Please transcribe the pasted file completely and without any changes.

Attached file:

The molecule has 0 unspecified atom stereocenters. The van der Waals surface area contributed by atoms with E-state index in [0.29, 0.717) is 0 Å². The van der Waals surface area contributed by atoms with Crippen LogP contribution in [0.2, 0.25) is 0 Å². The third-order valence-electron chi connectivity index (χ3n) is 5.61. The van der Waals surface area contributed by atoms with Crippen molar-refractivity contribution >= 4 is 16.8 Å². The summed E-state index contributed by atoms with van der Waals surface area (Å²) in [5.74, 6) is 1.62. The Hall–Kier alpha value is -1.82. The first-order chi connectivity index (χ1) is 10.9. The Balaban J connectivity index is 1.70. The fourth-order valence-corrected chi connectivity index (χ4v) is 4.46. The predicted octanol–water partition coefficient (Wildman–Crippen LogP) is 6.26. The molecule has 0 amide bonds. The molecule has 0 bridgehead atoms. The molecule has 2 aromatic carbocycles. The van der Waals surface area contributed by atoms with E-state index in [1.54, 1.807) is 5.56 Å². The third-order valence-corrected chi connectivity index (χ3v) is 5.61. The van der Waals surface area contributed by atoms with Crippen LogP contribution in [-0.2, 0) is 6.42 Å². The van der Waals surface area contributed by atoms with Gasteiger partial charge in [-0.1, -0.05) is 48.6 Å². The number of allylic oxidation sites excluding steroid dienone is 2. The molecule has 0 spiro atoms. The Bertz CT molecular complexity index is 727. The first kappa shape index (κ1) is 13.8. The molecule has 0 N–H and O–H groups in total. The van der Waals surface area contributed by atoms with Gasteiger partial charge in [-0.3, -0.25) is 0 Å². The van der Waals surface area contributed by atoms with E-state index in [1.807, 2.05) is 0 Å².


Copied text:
The molecule has 0 unspecified atom stereocenters. The van der Waals surface area contributed by atoms with E-state index in [0.29, 0.717) is 0 Å². The van der Waals surface area contributed by atoms with Crippen LogP contribution in [0.2, 0.25) is 0 Å². The third-order valence-electron chi connectivity index (χ3n) is 5.61. The van der Waals surface area contributed by atoms with Crippen molar-refractivity contribution >= 4 is 16.8 Å². The summed E-state index contributed by atoms with van der Waals surface area (Å²) in [5.74, 6) is 1.62. The Hall–Kier alpha value is -1.82. The first-order chi connectivity index (χ1) is 10.9. The Balaban J connectivity index is 1.70. The fourth-order valence-corrected chi connectivity index (χ4v) is 4.46. The predicted octanol–water partition coefficient (Wildman–Crippen LogP) is 6.26. The molecule has 0 amide bonds. The molecule has 0 bridgehead atoms. The molecule has 2 aromatic carbocycles. The van der Waals surface area contributed by atoms with E-state index in [1.54, 1.807) is 5.56 Å². The third-order valence-corrected chi connectivity index (χ3v) is 5.61. The van der Waals surface area contributed by atoms with Crippen LogP contribution in [-0.2, 0) is 6.42 Å². The van der Waals surface area contributed by atoms with Gasteiger partial charge in [-0.1, -0.05) is 48.6 Å². The number of allylic oxidation sites excluding steroid dienone is 2. The molecule has 0 spiro atoms. The Bertz CT molecular complexity index is 727. The first kappa shape index (κ1) is 13.8. The molecule has 0 N–H and O–H groups in total. The van der Waals surface area contributed by atoms with Gasteiger partial charge in [-0.3, -0.25) is 0 Å². The van der Waals surface area contributed by atoms with E-state index in [1.807, 2.05) is 0 Å².